Add-on Turns Your 3D Printer into an Electrical Discharge Machine for Machining Metals
When it comes to desktop 3D printing, we are still relatively limited when compared to the tools which larger companies have at their fingertips. While we are still leaps and bounds ahead of the manufacturing technology that makers and hobbyists had access to 5-10 years ago, we are still quite a ways off from being able to fully reap the benefits of self-manufacturing the products we need on an everyday basis. For one maker, who goes by the handle, ‘AvE’, he decided to try and change all of this.
The idea of 3D printing with metals on a desktop 3D printer is one which still remains an obstacle for designers, engineers and other makers. The machines capable of doing so are priced well out of the range which most individuals can afford, and the safety precautions required for running one of these large scale 3D metal printers from ones own home or garage just is not feasible. AvE, however, decided to take a normal desktop 3D printer and create an add-on module which would allow him to machine metal in a way not typically thought of.
AvE created a print head module that uses EDM (Electrical Discharge Machining) to gradually remove materials from metal objects, thus allowing a user to shape that object however he or she would like. EDM is sometimes referred to as spark eroding, wire burning or spark machining, as it utilizes electrical discharges between two electrodes to slowly remove material from a metal object.
“Because conventional machining requires highly rigid machine tools, it is not suitable for 3D printers,” AvE explains. “The beauty of EDM is it is a non-contact process; the cutting tool does not touch the workpeice, that makes any 3D printer a perfect platform for installing an EDM subtractive print module.”
Typically EDM is used for creating objects out of hard metals which are normally too difficult to machine with traditional subtractive manufacturing techniques. This method has the ability to cut very detailed curves and grooves into metal objects without needing to heat treat the metal in order to soften it. It provides many benefits and a huge reduction in time as well as potentially dangerous steps. AvE’s creation allows anyone with a FDM/FFF desktop 3D printer to turn their printers into an EDM machine.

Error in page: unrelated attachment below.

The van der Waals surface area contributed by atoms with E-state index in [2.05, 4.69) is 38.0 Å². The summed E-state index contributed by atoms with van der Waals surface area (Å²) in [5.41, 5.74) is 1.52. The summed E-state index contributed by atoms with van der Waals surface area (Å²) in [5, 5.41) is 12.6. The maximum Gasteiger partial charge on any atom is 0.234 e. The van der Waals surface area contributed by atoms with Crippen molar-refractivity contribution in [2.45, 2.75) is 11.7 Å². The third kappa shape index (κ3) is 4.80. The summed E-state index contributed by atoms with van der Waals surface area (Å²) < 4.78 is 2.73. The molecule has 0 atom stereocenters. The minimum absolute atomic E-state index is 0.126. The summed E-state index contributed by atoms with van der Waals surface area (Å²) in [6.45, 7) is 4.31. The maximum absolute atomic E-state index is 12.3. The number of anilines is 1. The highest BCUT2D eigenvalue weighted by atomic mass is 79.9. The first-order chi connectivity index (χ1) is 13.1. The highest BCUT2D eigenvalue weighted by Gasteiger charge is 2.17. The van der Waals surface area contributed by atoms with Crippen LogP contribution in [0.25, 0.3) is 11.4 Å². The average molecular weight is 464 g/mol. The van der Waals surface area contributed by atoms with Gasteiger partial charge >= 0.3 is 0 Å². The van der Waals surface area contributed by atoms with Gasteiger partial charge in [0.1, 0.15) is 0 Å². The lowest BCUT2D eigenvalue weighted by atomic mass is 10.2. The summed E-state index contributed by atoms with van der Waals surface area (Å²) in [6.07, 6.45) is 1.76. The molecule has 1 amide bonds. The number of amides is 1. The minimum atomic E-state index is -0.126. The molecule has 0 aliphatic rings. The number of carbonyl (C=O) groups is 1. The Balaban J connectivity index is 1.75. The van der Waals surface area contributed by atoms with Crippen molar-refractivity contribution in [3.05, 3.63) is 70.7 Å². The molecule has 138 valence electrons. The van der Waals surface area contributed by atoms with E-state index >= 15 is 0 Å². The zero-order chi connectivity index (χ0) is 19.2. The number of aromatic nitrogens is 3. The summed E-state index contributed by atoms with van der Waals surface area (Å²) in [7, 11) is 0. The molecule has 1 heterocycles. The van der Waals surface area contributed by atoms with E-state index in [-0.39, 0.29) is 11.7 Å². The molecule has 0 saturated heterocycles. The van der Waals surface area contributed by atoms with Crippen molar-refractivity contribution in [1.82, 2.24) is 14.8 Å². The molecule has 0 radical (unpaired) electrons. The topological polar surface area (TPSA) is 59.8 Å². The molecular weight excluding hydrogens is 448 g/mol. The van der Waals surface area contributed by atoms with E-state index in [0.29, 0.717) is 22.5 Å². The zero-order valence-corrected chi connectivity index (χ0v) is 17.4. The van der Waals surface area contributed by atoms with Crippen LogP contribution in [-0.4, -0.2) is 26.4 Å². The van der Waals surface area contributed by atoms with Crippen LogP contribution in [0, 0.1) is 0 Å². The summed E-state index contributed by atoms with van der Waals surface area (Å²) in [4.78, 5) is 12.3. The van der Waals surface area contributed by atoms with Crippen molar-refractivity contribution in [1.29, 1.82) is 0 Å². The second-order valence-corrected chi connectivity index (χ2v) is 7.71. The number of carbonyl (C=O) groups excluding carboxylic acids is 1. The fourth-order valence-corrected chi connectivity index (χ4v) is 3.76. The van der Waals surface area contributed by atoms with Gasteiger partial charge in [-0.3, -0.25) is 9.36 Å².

“It’s a bolt-on upgrade for existing 3D printers,” AvE explains. “It uses zillions of sparks to vaporize the metal workpiece, then the water jet flushes away these particles of metal. This module will allow you to cut metal parts on any 3D printer. It will also bolt on to existing CNC machine tools as well as stand alone as a small scale Ram EDM.”
As you can see in the videos provided, the add-on module isn’t exactly the most aesthetically pleasing device, although AvE explains that it is still in the testing phase, and will look much better once he has a final product created. While he admits that the design is “ugly”, yet “robust”, he plans to next improve upon the device’s overall design to make it look and perform better.
While this product is still under development, it offers a lot of hope to those makers out there who are looking for an affordable, easy way to machine metals. This module would be perfect, and quite safe to use within one’s garage, allowing for the creation of detailed metal objects without the expense of ridiculously pricey 3D metal printers or other machinery.
What do you think about this add-on module? Is this something you would use? Discuss in the EDM 3D Printer Add-on forum thread on 3DPB.com.
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